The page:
You're are missing the point.
This has nothing to do with giving Tim some huge allotment of money.
This doesn't even have anything to do with a performance bonus (although indirectly it does apply).
As the article and various of you all note, his regular compensation is fair enough already.
No, this is all about succession planning. The board wants to guarantee a stable leadership figure over at least the next 5, preferably 10, years. This is for both public image and shareholder confidence, as well as to bring up and train the next executive team in "the Apple way".
And for that, no amount of money would be too much. The fact that it is a relatively modest amount considering Apples profit, marketshare and "earnings potential" means that there are already other compensation plans underway.
Whether you agree with the Apple ethos or not doesn't matter. The fact remains it is one of the largest companies in the world. Successfully leading such a beast is not only terribly difficult, but deserves compensation commiserate with the responsibilities.
If lightsquared are right....
And it's an issue with radio filtering, which would make sense, the gps people are really in the wrong here.
Capable rf filtering is a well understood field, and the only reason transmissions which are that far out of band would be causing issues is if they were beig lazy and or ignoring it altogether.
If the FCC decides to shutdown lightsquared I would hope it's only because a large consortium of GPS manufacturers and users decide to reimburse lightsquared for all costs and further agree to license all bands which their designs fail to filter against heretoforth.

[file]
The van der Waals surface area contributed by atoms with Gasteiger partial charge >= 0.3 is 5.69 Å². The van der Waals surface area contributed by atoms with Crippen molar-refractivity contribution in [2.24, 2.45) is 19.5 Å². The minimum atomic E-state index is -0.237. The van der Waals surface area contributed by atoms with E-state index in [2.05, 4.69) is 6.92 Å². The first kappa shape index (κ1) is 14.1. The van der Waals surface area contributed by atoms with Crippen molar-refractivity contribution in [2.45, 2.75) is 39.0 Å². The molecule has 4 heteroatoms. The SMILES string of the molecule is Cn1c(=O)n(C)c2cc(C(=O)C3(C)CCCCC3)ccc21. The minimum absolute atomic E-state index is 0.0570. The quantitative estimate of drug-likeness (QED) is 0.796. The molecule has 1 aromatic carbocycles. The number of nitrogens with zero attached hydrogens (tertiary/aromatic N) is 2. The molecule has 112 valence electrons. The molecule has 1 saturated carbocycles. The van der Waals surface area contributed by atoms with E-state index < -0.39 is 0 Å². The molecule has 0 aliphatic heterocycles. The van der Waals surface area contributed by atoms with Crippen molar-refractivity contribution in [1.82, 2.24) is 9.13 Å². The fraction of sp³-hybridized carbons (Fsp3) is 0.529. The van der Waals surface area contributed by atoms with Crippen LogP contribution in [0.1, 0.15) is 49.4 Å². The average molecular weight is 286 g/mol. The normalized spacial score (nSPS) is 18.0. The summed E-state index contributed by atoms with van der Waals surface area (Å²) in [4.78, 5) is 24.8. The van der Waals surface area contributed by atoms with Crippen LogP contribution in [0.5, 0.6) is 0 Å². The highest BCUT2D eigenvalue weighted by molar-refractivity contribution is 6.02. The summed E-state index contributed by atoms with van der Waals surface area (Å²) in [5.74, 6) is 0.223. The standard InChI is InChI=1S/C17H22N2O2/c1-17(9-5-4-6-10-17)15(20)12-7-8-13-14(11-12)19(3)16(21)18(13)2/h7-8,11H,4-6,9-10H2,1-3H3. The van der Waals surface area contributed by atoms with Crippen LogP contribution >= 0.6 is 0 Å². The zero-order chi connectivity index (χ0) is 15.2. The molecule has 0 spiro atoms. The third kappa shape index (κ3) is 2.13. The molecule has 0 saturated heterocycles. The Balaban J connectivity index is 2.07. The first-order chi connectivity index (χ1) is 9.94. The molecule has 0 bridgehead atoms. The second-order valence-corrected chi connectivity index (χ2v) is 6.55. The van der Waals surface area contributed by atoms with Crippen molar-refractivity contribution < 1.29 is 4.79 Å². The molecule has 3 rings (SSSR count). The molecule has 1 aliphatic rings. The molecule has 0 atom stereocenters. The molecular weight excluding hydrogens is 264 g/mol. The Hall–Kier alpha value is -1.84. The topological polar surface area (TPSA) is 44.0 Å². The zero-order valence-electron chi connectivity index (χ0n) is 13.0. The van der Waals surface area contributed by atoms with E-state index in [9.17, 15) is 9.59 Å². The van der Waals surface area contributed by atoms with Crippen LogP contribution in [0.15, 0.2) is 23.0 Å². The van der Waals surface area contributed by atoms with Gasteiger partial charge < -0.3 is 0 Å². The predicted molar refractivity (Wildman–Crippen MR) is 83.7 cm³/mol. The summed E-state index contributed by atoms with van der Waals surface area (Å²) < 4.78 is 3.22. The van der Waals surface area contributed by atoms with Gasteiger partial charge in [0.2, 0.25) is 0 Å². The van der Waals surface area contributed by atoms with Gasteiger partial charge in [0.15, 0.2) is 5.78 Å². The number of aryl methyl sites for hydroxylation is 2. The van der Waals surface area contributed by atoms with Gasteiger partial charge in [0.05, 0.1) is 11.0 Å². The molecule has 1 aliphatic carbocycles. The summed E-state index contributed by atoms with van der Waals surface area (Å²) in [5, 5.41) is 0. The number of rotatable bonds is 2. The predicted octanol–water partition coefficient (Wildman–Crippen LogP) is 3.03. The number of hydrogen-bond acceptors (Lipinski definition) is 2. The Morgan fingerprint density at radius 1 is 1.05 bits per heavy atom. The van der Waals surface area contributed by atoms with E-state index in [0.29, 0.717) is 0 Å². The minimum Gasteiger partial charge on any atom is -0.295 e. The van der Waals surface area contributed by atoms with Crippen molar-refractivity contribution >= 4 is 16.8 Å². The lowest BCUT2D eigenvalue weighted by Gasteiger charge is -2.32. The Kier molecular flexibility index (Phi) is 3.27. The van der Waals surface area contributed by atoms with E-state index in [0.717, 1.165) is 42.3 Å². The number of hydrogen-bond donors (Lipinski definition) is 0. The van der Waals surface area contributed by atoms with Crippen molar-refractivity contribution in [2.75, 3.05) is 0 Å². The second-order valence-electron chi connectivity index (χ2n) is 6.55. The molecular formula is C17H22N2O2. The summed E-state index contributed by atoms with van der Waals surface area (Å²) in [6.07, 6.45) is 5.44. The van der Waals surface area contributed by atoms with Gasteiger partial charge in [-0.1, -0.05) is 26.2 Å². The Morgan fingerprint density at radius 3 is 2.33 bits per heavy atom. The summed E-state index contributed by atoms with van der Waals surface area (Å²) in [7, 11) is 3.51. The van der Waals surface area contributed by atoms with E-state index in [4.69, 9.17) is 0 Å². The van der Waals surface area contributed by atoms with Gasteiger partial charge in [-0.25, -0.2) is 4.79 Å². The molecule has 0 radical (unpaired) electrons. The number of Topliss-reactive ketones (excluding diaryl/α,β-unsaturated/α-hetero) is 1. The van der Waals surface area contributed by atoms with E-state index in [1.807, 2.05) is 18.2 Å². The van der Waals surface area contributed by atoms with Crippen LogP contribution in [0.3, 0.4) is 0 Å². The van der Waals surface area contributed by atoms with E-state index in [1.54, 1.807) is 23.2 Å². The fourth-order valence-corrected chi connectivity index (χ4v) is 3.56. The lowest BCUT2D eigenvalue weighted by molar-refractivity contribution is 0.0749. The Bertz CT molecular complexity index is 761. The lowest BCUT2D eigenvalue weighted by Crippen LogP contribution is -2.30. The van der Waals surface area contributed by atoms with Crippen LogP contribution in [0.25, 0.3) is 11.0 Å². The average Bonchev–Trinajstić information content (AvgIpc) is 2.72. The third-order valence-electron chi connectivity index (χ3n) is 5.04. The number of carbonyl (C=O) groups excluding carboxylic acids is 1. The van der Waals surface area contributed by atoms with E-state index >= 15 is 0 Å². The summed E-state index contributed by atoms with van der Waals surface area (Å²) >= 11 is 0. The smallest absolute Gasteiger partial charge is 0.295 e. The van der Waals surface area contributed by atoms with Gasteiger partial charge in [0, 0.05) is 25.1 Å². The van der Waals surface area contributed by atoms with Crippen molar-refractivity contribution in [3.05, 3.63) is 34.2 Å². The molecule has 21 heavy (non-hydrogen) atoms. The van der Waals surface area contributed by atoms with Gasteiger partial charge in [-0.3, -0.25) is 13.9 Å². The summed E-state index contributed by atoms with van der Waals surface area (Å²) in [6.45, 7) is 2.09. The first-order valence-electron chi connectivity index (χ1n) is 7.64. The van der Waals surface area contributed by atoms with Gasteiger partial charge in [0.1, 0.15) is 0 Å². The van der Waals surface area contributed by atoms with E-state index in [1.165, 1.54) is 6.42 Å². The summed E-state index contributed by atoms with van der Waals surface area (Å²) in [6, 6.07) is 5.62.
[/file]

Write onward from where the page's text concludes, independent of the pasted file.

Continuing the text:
I'm goig to go out on a limb here though and guess between the military, FAA, and private industry sectors that lightsquare is going to get shafted, possibly without am admission of guilt on the gps side.
The sparks are flying....
At least I think it is sparks because it seems you guys have one hell of an axe to grind against Apple righ now. I can respect if you guys don't agree with all of their decisions, but at the end of the day I can't escape the feeling you guys are being unrealistically hard of late. XP is three revisions back, and the better part of ten years old. If any company starts moving their newest features to a newer OS, I don't think any of us can blame them. Heck, Microsoft is the one who made xp and they are practically done with it. Lighten up the tone guys.
*sigh* - Silly People
Reg: I don't care for the tone of this article. It's nothing but a cheap shot with no thought as to why this may have happened.
Let's look at this logically for a second.
1. It's an AIO. What goes on inside shouldn't concern you much (although how reliable it is as a whole should).
2. If you don't agree with #1 buy a Mac Pro, a linux, or win7 box. The iMac (and probably the portables) will not be for you.
3. Steve Jobs (or an SVP, etc) did not sit around some table musing about ways to screw people out of money and come up with fitting a custom HDD. Thats just silly.
4. What actually happened is engineers made a call that a more accurate HDD temp sensor system made a measurable impact in service life. (thus making the entire unit, which is what we are concerned about in an AIO, more reliable)
5. This is not about money to such a degree that they are actually spending more money to do this. (If it isn't a bog standard drive with bog standard cables/firmware, it is costing them more. Guaranteed.)
6. Someone somewhere along the way brought up the point that this would stop, or at least seriously hamper, customers from being able to pop the case and change the drive. - To that end they would have looked at overall statistics and realized that 90%+ of all users used External HDD's when it was time to upgrade, and also talked to applecare who said opening the machine voided the warranty. (whether they look the other way on a regular basis or not is a different matter).
7. Another reason I wouldn't get too hung up about it; Chances are very good that the rest of the line (With the exception of the MP, where this sort of thing actually matters to an appreciable percent of their customer base) is going this way as well. I anticipate a not-to-distant future where every part of the system is soldered down and compacted as much as is physically (as in, the laws of physics) possible. An upgrade will be changing the entire logic board.